a1 NERC Unit of Comparative Plant Ecology, Department of Animal and Plant Sciences, The University, Sheffield S10 2TN, UK
The origin and significance of free radicals is described in the broad setting of animal and plant biology and in the specific context of seeds and seed viability. Evidence is given that free radicals play a central if not causal role in promoting molecular damage under the widest range of environmental stresses and induced ageing in mature plant tissuesIn ungerminated seeds, the evidence is less certain. The reason, we argue, is that many attempts to measure free radical processes in seeds are set not against gradients of damage or ageing (as they are in most other biological tissues) but against one of only two options, either seed germinability or mortality. Because free radical reactions differ quantitatively and qualitatively in living and dead tissues attempts to correlate radicalmediated damage with the viability of a population of seeds may be unreliable particularly when measurements are made at uncertain intervals after death. Despite this, the evidence that seeds, uniquely, are exempt from the ravages of oxygen assault is weak. Instead it ismore probable that oxygen plays a central role in seed mortality and may have significance in the evolution of seed persistence.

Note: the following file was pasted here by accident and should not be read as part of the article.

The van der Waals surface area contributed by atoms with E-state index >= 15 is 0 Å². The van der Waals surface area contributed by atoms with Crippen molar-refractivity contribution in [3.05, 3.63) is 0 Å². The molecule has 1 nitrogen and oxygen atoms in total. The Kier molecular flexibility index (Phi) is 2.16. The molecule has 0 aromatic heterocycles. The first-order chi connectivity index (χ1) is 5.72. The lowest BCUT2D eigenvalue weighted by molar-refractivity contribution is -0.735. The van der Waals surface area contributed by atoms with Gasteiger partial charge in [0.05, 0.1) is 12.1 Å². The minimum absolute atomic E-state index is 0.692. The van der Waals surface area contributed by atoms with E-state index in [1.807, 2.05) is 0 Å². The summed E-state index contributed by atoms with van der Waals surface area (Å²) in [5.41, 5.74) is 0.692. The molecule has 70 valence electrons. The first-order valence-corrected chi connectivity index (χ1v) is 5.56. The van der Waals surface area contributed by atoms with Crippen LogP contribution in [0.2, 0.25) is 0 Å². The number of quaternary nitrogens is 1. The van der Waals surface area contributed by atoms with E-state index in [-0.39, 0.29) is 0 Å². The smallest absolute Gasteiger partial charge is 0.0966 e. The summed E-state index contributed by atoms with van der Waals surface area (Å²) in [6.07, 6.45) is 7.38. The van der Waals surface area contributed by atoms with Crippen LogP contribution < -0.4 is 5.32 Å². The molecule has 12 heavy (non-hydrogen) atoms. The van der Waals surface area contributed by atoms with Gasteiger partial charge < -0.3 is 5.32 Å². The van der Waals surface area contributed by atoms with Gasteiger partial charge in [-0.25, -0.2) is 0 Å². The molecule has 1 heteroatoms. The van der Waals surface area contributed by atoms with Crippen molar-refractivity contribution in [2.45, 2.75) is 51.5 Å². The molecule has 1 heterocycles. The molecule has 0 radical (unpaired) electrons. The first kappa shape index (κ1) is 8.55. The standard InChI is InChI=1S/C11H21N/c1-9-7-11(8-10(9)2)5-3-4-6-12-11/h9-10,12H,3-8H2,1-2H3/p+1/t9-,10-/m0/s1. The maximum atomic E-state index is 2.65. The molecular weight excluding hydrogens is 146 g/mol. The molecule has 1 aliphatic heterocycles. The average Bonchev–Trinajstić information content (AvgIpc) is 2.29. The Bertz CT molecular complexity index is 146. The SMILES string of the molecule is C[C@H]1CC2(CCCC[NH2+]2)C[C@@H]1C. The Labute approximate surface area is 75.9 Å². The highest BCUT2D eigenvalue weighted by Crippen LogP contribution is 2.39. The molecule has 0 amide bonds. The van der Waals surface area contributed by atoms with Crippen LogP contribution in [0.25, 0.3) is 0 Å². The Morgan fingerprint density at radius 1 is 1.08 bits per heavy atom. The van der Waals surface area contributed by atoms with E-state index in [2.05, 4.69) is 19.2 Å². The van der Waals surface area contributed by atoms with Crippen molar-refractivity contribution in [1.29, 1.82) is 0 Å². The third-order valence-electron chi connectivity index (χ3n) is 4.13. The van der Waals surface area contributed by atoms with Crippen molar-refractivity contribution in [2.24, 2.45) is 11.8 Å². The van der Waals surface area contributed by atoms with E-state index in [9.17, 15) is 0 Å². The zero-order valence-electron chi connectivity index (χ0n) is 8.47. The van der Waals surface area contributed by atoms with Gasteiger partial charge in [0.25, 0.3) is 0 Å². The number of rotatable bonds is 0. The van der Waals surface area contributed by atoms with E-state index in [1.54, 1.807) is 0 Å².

(Received March 20 1993)
(Accepted May 03 1993)